[rb-general] rb-prefix-map spec: don't be as democratic to consumers

Daniel Shahaf danielsh at apache.org
Thu Mar 23 17:19:08 CET 2017

Ximin Luo wrote on Fri, Mar 17, 2017 at 16:09:00 +0000:
> Daniel Shahaf:
> > Ximin Luo wrote on Wed, Mar 15, 2017 at 09:24:00 +0000:
> >> Well, if I add too much text just to cater to minority cases or
> >> imagined future scenarios, other people would complain that it's too
> >> long. In the absence of a concrete suggestion I'll just leave it like
> >> it is.
> > 
> > I intentionally didn't offer a concrete suggestion, since I wanted us to
> > first agree on what the bug _was_ before agreeing on how to fix it, and
> > since there are several possible fixes and I didn't want to preƫmpt the
> > discussion by writing a patch that specifies one of them.  I'd be happy
> > to come up with patches, if you wish, but I think that should come later.
> > 
> > The problem in the text is simple: how can a Makefile pass a prefix-map
> > to $(CC), without knowing what the value of $(CC) is?
> > 
> > [..]
> > 
> > As to an example, how about a project foo that has subdirectories 'bar'
> > and 'bar-addons' and then adds 
> >    ${SOURCE_ROOT_DIR}/bar=bar
> > to prefix map.  That project would be reproducible if $(CC) chooses #1
> > but not if $(CC) chooses #2.  That is, it'd be reproducible with clang
> > but not with gcc.  Do you agree that it'd be better for foo to be
> > reproducible regardless of the value of $(CC)?
> > 
> I see what you mean, OK. Thanks for the example.
> I would consider this a buggy producer, to only add one directory to
> the map but not the other one, even though one is responsible for both
> directories. I'll see if I can figure out a way to explain this more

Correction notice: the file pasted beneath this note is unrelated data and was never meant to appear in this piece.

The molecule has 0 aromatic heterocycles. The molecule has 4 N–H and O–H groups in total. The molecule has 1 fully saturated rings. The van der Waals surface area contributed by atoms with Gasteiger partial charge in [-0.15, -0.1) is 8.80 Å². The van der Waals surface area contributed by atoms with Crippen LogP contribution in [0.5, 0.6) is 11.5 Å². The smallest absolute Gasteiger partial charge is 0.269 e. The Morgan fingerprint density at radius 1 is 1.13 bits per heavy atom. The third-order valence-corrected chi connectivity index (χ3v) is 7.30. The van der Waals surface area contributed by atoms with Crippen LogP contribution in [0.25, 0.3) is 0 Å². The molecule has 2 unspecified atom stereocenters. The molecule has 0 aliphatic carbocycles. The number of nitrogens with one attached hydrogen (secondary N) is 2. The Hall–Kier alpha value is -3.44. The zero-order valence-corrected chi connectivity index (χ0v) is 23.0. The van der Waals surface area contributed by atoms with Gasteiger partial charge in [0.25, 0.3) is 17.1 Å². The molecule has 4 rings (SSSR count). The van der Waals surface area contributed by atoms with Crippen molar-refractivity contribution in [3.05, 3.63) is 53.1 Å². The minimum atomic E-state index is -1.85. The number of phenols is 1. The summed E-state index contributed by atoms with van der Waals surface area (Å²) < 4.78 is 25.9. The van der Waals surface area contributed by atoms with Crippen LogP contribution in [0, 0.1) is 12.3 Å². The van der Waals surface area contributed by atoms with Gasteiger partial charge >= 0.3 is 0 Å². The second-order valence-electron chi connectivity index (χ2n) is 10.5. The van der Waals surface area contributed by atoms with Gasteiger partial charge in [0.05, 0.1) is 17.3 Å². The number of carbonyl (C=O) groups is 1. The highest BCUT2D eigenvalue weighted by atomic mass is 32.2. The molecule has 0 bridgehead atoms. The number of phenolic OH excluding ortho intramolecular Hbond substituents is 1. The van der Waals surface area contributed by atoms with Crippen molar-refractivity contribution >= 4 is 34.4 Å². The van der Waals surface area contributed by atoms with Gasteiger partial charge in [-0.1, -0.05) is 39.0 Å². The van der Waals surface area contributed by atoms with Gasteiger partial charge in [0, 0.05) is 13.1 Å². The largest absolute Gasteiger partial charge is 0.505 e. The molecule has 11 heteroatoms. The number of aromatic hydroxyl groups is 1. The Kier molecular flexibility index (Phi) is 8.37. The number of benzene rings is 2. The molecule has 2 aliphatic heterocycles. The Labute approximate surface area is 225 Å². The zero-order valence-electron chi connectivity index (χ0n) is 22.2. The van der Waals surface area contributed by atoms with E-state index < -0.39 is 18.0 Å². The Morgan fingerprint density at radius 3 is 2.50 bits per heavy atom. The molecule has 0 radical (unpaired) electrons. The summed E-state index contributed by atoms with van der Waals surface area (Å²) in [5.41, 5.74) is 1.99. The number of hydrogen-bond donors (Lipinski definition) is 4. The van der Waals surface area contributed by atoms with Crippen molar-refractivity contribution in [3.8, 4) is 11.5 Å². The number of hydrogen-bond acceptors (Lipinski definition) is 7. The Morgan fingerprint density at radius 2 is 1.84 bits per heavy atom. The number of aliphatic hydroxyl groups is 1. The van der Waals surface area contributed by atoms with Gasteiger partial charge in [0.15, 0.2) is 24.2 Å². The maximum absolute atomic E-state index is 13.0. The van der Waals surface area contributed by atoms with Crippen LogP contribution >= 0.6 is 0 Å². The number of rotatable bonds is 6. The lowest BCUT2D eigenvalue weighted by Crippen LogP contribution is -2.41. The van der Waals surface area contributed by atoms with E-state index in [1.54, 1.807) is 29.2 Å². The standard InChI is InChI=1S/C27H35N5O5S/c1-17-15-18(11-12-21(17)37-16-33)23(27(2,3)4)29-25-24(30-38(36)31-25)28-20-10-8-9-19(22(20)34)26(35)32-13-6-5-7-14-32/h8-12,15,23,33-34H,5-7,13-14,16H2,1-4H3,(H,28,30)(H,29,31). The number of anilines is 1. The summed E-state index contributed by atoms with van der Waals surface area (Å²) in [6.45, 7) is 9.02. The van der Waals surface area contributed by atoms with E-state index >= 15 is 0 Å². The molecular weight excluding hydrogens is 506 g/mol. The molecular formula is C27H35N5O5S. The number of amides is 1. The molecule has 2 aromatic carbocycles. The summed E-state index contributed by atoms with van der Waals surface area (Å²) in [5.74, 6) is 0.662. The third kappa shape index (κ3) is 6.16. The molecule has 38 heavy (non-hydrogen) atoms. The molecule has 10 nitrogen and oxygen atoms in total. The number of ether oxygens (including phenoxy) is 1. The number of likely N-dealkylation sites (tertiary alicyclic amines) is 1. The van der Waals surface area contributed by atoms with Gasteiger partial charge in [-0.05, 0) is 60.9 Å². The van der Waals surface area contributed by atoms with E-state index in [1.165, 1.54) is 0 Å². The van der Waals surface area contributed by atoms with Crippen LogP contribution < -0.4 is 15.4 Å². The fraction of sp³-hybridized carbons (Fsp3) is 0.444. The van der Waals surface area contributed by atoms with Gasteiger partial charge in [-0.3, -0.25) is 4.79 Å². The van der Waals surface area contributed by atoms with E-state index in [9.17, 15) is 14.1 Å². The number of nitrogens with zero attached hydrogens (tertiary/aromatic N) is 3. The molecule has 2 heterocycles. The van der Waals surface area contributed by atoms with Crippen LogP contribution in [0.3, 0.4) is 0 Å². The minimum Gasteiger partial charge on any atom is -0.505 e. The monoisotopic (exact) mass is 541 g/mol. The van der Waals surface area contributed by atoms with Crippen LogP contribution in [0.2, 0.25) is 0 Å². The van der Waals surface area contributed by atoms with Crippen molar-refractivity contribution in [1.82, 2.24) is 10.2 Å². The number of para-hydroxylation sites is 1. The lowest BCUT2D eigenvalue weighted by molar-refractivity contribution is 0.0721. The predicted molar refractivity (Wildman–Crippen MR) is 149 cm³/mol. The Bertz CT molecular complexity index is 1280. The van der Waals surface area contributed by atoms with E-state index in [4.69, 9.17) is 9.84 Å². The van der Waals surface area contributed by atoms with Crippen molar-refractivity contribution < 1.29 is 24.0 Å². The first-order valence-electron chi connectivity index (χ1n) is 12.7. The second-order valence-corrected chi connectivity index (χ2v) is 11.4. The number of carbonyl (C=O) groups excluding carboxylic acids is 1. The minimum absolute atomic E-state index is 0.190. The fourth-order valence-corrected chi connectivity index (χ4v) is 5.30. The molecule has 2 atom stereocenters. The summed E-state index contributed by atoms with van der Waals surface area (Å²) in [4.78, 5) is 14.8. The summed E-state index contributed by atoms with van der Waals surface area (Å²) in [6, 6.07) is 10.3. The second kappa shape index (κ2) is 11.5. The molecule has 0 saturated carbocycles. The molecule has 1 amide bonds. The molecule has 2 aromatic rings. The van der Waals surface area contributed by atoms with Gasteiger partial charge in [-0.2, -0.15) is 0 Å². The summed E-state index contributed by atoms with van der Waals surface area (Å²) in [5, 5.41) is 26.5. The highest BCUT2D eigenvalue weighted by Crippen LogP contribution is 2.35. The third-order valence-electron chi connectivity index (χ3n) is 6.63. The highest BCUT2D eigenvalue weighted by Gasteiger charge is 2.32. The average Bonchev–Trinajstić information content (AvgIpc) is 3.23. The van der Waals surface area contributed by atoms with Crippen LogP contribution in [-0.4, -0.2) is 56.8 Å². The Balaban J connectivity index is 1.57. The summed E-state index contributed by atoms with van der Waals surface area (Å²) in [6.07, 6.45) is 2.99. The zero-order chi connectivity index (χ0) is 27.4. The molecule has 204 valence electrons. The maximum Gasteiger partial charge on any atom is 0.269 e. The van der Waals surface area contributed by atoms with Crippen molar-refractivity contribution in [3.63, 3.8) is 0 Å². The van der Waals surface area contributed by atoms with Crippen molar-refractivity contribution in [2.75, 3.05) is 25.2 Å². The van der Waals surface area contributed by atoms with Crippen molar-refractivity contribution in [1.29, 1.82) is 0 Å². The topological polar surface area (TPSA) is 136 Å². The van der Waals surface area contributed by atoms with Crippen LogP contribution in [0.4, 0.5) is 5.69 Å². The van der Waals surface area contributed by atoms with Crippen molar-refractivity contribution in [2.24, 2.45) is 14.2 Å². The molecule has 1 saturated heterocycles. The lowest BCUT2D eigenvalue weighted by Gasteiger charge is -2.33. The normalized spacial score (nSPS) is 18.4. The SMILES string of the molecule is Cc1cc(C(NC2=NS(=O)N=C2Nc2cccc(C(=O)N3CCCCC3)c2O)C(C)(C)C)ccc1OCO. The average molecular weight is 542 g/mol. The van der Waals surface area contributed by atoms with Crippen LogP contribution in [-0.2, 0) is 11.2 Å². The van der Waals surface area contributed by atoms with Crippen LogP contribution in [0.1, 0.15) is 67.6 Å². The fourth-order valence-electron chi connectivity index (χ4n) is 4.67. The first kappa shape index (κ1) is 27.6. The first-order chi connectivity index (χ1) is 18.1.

> precisely. In the concept that I have, when a producer "acts
> properly", #1 and #2 would have essentially identical behaviour.

Indeed, the producer is correct with consumers that implement #1 but not
with consumers that implement #2, so it (the producer) is buggy.  My
point all along is that if the spec had not allowed consumers to choose
(between #1 and #2), it would have been impossible to write this kind of
producer bug, since all consumers would behave identically.

> > The simplest answer would be to define ONE format, "use it or you're
> > incompliant".  Anything else will lead either to coupling or to one of
> > the two choices becoming a de facto standard (and the standard thus
> > becoming a dead letter, since it says consumers can choose).
> > 
> > I think it matters less *which* format we specify as that we specify
> > *exactly one* format.  The format we specify can be #1, or it can be #2,
> > or it can be something else.
> > 
> > Also I don't think you've addressed my question of, what happens if gcc
> > chooses one behaviour, doxygen chooses another, and some project
> > Build-Depends on both of them.  (Apologies if I missed the answer)
> > 
> Well, as long as they are reproducible it doesn't matter too much what
> exactly they do with the paths. I think this will be covered, once
> I specify how producers should behave more precisely, as I mentioned
> above.

Okay, let's wait for the new text.

> > I think we should reach consensus on this (one way or the other) before
> > calling it 1.0.
> > 
> Agreed, I'll avoid finalising this until I've sorted out this point.


> > [..]
> > 
> > And for what it's worth, I'm not convinced that we should let gcc
> > make this decision for us.  Having gcc be compliant with the standard
> > would certainly be a plus, but I am willing to consider the alternative
> > of writing the standard the other way and letting the gcc maintainers
> > decide whether to be non-compliant or to implement the standard we
> > invent.
> > 
> > [..]
> I think if one makes up a standard and the biggest players don't
> follow it, it greatly reduces one's credibility.

Agreed: adoption by big players is an important goal.  (But not a sine
qua non)

> I will however, patch GCC to do (2) instead of (1) and see what they
> think. If they accept it, then I would be more willing to completely
> drop (1) from the specification. I think it may still be wise to say
> SHOULD instead of MUST for (2) though, partly because I'm not too
> confident about trying to reason over all possible behaviours that an
> arbitrary build tool might want to do.


Thanks for the detailed reply, and sorry for the delay, I had overlooked
it last Friday.



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